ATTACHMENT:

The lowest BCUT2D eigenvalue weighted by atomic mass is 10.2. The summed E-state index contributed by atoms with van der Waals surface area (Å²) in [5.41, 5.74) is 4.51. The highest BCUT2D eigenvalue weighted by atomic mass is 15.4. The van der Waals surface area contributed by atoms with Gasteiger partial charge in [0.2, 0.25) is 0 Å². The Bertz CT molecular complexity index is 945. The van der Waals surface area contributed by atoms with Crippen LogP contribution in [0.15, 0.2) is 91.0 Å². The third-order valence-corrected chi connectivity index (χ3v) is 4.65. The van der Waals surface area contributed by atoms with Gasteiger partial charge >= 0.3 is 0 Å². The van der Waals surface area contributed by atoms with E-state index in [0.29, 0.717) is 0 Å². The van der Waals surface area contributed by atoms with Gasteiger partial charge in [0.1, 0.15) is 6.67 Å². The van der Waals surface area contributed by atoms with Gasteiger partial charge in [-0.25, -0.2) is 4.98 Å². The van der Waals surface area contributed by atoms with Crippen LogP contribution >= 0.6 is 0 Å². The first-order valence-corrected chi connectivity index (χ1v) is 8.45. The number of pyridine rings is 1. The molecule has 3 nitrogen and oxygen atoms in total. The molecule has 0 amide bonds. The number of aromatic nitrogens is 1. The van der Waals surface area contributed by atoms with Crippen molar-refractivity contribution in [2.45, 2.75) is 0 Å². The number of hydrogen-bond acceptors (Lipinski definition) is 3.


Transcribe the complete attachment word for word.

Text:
The lowest BCUT2D eigenvalue weighted by atomic mass is 10.2. The summed E-state index contributed by atoms with van der Waals surface area (Å²) in [5.41, 5.74) is 4.51. The highest BCUT2D eigenvalue weighted by atomic mass is 15.4. The van der Waals surface area contributed by atoms with Gasteiger partial charge in [0.2, 0.25) is 0 Å². The Bertz CT molecular complexity index is 945. The van der Waals surface area contributed by atoms with Crippen LogP contribution in [0.15, 0.2) is 91.0 Å². The third-order valence-corrected chi connectivity index (χ3v) is 4.65. The van der Waals surface area contributed by atoms with Gasteiger partial charge >= 0.3 is 0 Å². The van der Waals surface area contributed by atoms with E-state index in [0.29, 0.717) is 0 Å². The van der Waals surface area contributed by atoms with Gasteiger partial charge in [0.1, 0.15) is 6.67 Å². The van der Waals surface area contributed by atoms with Gasteiger partial charge in [-0.25, -0.2) is 4.98 Å². The van der Waals surface area contributed by atoms with Crippen LogP contribution >= 0.6 is 0 Å². The first-order valence-corrected chi connectivity index (χ1v) is 8.45. The number of pyridine rings is 1. The molecule has 3 nitrogen and oxygen atoms in total. The molecule has 0 amide bonds. The number of aromatic nitrogens is 1. The van der Waals surface area contributed by atoms with Crippen molar-refractivity contribution in [2.45, 2.75) is 0 Å². The number of hydrogen-bond acceptors (Lipinski definition) is 3.